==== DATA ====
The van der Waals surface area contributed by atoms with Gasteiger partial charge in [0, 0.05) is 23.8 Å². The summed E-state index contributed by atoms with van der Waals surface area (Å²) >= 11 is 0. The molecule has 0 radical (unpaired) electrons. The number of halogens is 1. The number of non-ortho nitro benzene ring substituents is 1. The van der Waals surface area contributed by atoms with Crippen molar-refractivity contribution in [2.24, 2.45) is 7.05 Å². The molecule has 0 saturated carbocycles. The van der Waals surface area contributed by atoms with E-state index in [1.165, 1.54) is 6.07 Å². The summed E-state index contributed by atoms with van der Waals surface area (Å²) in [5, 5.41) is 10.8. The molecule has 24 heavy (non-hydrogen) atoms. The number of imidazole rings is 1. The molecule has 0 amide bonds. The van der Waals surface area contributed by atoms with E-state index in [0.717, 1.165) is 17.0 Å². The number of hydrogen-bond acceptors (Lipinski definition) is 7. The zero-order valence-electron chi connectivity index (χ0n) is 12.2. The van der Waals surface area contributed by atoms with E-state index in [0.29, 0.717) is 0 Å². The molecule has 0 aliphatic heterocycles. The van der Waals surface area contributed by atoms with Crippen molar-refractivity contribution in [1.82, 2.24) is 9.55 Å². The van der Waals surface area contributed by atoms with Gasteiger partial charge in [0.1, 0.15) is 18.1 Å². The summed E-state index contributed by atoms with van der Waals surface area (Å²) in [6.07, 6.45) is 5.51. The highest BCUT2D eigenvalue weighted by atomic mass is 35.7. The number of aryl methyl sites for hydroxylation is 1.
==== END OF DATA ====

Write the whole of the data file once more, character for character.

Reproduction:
The van der Waals surface area contributed by atoms with Gasteiger partial charge in [0, 0.05) is 23.8 Å². The summed E-state index contributed by atoms with van der Waals surface area (Å²) >= 11 is 0. The molecule has 0 radical (unpaired) electrons. The number of halogens is 1. The number of non-ortho nitro benzene ring substituents is 1. The van der Waals surface area contributed by atoms with Crippen molar-refractivity contribution in [2.24, 2.45) is 7.05 Å². The molecule has 0 saturated carbocycles. The van der Waals surface area contributed by atoms with E-state index in [1.165, 1.54) is 6.07 Å². The summed E-state index contributed by atoms with van der Waals surface area (Å²) in [5, 5.41) is 10.8. The molecule has 24 heavy (non-hydrogen) atoms. The number of imidazole rings is 1. The molecule has 0 amide bonds. The van der Waals surface area contributed by atoms with E-state index in [0.717, 1.165) is 17.0 Å². The number of hydrogen-bond acceptors (Lipinski definition) is 7. The zero-order valence-electron chi connectivity index (χ0n) is 12.2. The van der Waals surface area contributed by atoms with E-state index in [0.29, 0.717) is 0 Å². The molecule has 0 aliphatic heterocycles. The van der Waals surface area contributed by atoms with Crippen molar-refractivity contribution in [1.82, 2.24) is 9.55 Å². The van der Waals surface area contributed by atoms with Gasteiger partial charge in [0.1, 0.15) is 18.1 Å². The summed E-state index contributed by atoms with van der Waals surface area (Å²) in [6.07, 6.45) is 5.51. The highest BCUT2D eigenvalue weighted by atomic mass is 35.7. The number of aryl methyl sites for hydroxylation is 1.